U.S. stock indexes drifted lower in afternoon trading Thursday, on track for their first loss this week. The slide began early on as the escalating conflict in Ukraine and a batch of disappointing earnings and profit outlooks from retailers eclipsed some good news on the U.S. economy.
U.S. financial markets ended slightly lower Thursday, marking their first loss in a week of record highs.
The escalating conflict in Ukraine, disappointing retail earnings and profit outlooks combined to weigh down the market, eclipsing some good news on the U.S. economy and labor market.
“The key driver was largely the Ukraine news and the uncertainty of what that means,” said Erik Davidson, deputy chief investment officer at Wells Fargo Private Bank.
U.S. stock index futures pointed to a lower opening in premarket trading Thursday, following a downward turn in global stock markets as traders reacted to the developments in Ukraine.
Ukraine President Petro Poroshenko said Russian forces had entered his country. He called an emergency meeting of the nation's security council. The yield on the 10-year Treasury note declined as investors sought out lower-risk assets.
A string of disappointing earnings and profit outlooks late Wednesday and early Thursday also weighed on the market early on.
Not all the news was discouraging.
The Commerce Department estimated that the U.S. economy grew at an annual rate of 4.2 percent in the April-June quarter.
The Labor Department added to the good news, saying the number of Americans seeking unemployment benefits slipped last week to 298,000, a low level that signals employers are cutting fewer jobs and hiring is likely to remain strong.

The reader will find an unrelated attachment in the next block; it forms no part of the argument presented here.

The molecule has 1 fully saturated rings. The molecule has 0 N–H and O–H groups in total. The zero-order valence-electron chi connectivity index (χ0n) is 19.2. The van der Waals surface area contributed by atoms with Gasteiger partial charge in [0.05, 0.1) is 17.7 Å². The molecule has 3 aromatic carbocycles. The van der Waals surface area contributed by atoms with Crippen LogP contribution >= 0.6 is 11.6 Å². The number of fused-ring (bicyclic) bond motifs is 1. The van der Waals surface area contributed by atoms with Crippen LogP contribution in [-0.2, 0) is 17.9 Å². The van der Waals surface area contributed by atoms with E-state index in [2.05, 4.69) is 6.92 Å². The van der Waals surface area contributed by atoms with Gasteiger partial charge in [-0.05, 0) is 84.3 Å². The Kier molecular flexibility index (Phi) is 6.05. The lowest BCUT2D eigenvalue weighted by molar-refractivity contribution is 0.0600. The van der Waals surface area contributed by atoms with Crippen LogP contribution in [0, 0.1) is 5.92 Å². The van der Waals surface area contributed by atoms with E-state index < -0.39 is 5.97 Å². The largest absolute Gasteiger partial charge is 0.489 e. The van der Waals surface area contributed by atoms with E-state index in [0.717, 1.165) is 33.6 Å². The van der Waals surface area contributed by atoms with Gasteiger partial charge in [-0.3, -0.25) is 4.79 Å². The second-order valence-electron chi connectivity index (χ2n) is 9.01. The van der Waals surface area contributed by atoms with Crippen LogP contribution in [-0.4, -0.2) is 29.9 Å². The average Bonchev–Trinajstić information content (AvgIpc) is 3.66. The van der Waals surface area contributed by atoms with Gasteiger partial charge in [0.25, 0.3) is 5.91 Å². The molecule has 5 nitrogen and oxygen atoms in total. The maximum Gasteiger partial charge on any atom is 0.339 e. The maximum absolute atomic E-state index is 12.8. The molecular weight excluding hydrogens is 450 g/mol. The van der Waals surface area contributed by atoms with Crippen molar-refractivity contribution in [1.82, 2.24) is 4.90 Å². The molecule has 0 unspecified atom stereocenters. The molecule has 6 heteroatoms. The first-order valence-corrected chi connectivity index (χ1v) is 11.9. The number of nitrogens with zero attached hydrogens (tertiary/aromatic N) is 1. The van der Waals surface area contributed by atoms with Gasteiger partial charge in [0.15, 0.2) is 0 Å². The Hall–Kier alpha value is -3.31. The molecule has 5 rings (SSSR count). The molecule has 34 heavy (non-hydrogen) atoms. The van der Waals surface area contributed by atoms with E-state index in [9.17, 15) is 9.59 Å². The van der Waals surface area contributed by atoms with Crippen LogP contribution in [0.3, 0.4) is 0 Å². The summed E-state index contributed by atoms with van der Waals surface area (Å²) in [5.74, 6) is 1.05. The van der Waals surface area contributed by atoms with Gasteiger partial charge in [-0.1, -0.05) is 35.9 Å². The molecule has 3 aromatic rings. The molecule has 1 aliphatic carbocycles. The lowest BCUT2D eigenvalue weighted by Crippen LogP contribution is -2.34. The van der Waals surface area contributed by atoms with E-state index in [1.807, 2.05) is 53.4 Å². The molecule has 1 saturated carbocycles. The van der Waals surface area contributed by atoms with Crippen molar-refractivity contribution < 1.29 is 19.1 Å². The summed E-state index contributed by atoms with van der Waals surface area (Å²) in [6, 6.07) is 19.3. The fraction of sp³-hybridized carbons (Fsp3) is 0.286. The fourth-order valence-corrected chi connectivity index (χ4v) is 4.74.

“The economic data in the U.S. continues to look quite good,” Davidson said.
Nonetheless, major U.S. stock indexes opened lower. They pared some of their losses as the day went on, but remained down the rest of the day.
All told, the Standard & Poor's 500 index fell 3.38 points, or 0.2 percent, to 1,996.74. The index hit record highs the first three days of the week.
The Dow Jones industrial average slid 42.44 points, or 0.3 percent, to 17,079.57.
The Nasdaq composite shed 11.93 points, or 0.3 percent, to 4,557.69.
Major U.S. indexes are on track to end higher for the month and are up for the year.
Trading volume was lighter than the recent average ahead of the Labor Day holiday.
Investors seized on the lackluster earnings to reduce their holdings in several retailers.
Williams-Sonoma tumbled 12 percent after the cookware and home furnishings company issue a disappointing full-year profit outlook late Wednesday. The stock shed $8.96 to $65.93.
Tilly's lost 4.3 percent after the company forecast a difficult summer, noting customer traffic was down and merchandise discounts were cutting into its profit. The stock slid 37 cents to $8.15.
Genesco also declined after the apparel and footwear seller issued a profit outlook that was shy of Wall Street's expectations. Genesco sank $6.73, or 7.6 percent, to $81.94.
Abercrombie & Fitch fell 4.8 percent after the teen clothing company reported revenue that fell short of analysts' estimates. The stock slid $2.13 to $41.87.
The poor earnings and outlooks from retailers ran counter to what has otherwise been a strong corporate earnings season, which has helped drive a late-summer revival for U.S. stocks.
The dour outlooks are particularly discouraging when one considers that the sector is entering what traditionally is the best season for retailers, said JJ Kinahan, chief strategist at TD Ameritrade.
“That does put a bit of a note of caution over everything,” he said.
Elsewhere in the market, the price of oil rose for the third day in a row on evidence of a stronger U.S. economy. Benchmark U.S. crude rose 67 cents to close at $94.55 a barrel on the New York Mercantile Exchange.
Wholesale gasoline rose 0.7 cent to close at $2.753 a gallon and natural gas rose 4.1 cents to close at $4.044 per 1,000 cubic feet.
Brent crude, a benchmark for international oils used by many U.S. refineries, fell 26 cents to close at $102.46 on the ICE Futures exchange in London.